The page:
Why Do You Build Me Up, Butter-cup? Just To Let Me Down?

Hello, hello! Boy, are you in for a treat today. I initially intended for this to be a short little “quick bite” post on a topical issue I feel passionately about… Well, you can see for yourselves just how “quick” it ended up! S’ok, though, as I feel it’s really important to do this issue justice – there’s a lot riding on it.

I want to talk about margarine, folks. More specifically, I want to talk about why I don’t eat it, and why I don’t think our government and health bodies should be recommending we eat it either. And we can’t possibly talk about these things without talking about butter – glorious gold and tasty butter.

I’ll try not to get too scientific – after all, I’m not a biochemist, I don’t have any qualifications in nutrition, and there are many biochemists and nutritionists who can do a far better job of deconstructing the intricacies than I can. I’m an amateur, and I freely and openly confess that, but I also care deeply about what I put in my body, and try to learn as much about it as I can. So, with that in mind…

What is Margarine?

Let’s start with the Wikipedia definition (I find almost all great scientific journeys start here):

“Margarine is a semi-solid emulsion composed mainly of hydrogenated or refined vegetable fats and water. While butter is derived from milk fat, margarine is mainly derived from plant oils and fats and may contain some skimmed milk… Margarine has a minimum fat content of 80%, the same as butter…” – http://en.wikipedia.org/wiki/Margarine

Got that? Spreadable vegetable fat, may or may not contain some milk, has the same fat content as butter. Easy peasy.

What is Butter?

Wikipedia to the rescue, once more:

“Butter is a dairy product made by churning fresh or fermented cream or milk… Butter consists of butterfat, milk proteins, and water.” – http://en.wikipedia.org/wiki/Butter

Once again, simple enough.

Which is Better?

Oh, ain’t that just the million dollar question.

If you ask The Heart Foundation, the answer’s pretty straightforward. The Heart Foundation has long held the position that fat – particularly saturated fat – is going to cause cardiovascular disease. Fat = dead.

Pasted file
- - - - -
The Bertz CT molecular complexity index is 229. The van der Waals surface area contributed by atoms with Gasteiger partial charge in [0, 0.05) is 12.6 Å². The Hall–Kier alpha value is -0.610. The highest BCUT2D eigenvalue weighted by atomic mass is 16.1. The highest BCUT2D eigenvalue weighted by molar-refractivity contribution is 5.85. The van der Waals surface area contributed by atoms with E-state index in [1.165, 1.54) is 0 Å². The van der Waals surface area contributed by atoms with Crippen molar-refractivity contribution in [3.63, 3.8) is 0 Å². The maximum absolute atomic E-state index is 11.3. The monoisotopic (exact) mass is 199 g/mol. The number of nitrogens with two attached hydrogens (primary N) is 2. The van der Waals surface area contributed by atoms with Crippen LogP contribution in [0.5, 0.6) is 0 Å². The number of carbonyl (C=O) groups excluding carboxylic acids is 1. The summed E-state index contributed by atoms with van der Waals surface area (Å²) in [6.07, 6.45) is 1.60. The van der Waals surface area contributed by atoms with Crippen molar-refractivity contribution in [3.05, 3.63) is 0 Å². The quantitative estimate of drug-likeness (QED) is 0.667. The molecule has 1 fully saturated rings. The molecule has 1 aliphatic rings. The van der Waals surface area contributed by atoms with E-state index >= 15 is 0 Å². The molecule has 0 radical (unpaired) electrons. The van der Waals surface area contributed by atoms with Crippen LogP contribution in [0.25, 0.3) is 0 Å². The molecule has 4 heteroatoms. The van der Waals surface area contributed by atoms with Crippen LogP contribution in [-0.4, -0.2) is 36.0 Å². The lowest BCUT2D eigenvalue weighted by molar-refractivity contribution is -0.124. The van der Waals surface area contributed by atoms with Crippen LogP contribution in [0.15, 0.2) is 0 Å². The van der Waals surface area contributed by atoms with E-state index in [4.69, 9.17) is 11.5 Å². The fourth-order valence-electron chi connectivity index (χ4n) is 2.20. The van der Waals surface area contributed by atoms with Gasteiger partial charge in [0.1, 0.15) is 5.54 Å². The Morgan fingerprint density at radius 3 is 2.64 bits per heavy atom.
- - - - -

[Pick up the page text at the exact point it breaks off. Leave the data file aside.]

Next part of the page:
OK, maybe that’s overstating it a bit, but this is taken from their website:

Unhealthy fats include saturated fats and trans fats. Too much saturated and trans fat contributes to the build-up of fatty material, called plaque, on the inside of your blood vessels and is a major cause of heart disease. These fats can increase LDL cholesterol in our blood that leads to the plaque. Lowering saturated fat in the diet will help to lower LDL cholesterol… Instead of cutting out all of the fat you eat, try to choose the healthier polyunsaturated and monounsaturated fats and limit the amount of the less healthy saturated and trans fats that you eat,” – http://www.heartfoundation.org.au

Ah, yes, the “healthy” fats…

Healthier fats include monounsaturated fats and polyunsaturated fats – omega-3 and omega-6. These fats reduce the ‘bad’ LDL cholesterol in your blood and increase the ‘good’ HDL cholesterol. This helps to lower your risk of getting heart disease,” – http://www.heartfoundation.org.au

In their quest to save us all from the “unhealthy saturated fat” demons, one of The Heart Foundation’s primary targets has been butter. They’ve even dedicated a whole section of their website to it: http://www.heartfoundation.org.au/healthy-eating/fats/Pages/butter-margarine.aspx

Taken from that website:

Butter is around 50% saturated fat – that’s the unhealthy fat that raises our cholesterol levels. Margarine is a much healthier choice because it has a maximum of only 20% saturated fat. Used daily in place of butter, margarine helps us to maintain a healthy cardiovascular system… This substitution is the simplest, single most effective change you can make to reduce the saturated fat in your diet,”.